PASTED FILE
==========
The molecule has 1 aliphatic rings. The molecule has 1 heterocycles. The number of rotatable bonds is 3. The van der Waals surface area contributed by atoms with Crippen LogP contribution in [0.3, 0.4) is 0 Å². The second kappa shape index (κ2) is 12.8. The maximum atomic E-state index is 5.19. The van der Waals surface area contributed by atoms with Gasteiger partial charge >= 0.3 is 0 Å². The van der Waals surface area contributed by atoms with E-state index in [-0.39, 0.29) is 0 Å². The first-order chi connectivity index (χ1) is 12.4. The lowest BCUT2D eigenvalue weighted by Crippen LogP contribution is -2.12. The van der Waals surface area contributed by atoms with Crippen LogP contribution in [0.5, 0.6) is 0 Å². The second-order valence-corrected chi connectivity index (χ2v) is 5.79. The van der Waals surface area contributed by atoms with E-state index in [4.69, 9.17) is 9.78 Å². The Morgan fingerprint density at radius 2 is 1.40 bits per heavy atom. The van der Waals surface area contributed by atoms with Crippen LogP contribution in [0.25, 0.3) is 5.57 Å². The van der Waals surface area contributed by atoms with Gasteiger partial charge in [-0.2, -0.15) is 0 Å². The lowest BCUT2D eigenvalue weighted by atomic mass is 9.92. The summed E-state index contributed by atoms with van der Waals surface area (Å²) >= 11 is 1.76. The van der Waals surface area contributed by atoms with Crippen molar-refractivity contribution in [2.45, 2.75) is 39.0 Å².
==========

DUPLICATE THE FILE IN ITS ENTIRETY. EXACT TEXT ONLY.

The molecule has 1 aliphatic rings. The molecule has 1 heterocycles. The number of rotatable bonds is 3. The van der Waals surface area contributed by atoms with Crippen LogP contribution in [0.3, 0.4) is 0 Å². The second kappa shape index (κ2) is 12.8. The maximum atomic E-state index is 5.19. The van der Waals surface area contributed by atoms with Gasteiger partial charge >= 0.3 is 0 Å². The van der Waals surface area contributed by atoms with E-state index in [-0.39, 0.29) is 0 Å². The first-order chi connectivity index (χ1) is 12.4. The lowest BCUT2D eigenvalue weighted by Crippen LogP contribution is -2.12. The van der Waals surface area contributed by atoms with Crippen LogP contribution in [0.5, 0.6) is 0 Å². The second-order valence-corrected chi connectivity index (χ2v) is 5.79. The van der Waals surface area contributed by atoms with E-state index in [4.69, 9.17) is 9.78 Å². The Morgan fingerprint density at radius 2 is 1.40 bits per heavy atom. The van der Waals surface area contributed by atoms with Crippen LogP contribution in [0.25, 0.3) is 5.57 Å². The van der Waals surface area contributed by atoms with Gasteiger partial charge in [-0.2, -0.15) is 0 Å². The lowest BCUT2D eigenvalue weighted by atomic mass is 9.92. The summed E-state index contributed by atoms with van der Waals surface area (Å²) >= 11 is 1.76. The van der Waals surface area contributed by atoms with Crippen molar-refractivity contribution in [2.45, 2.75) is 39.0 Å².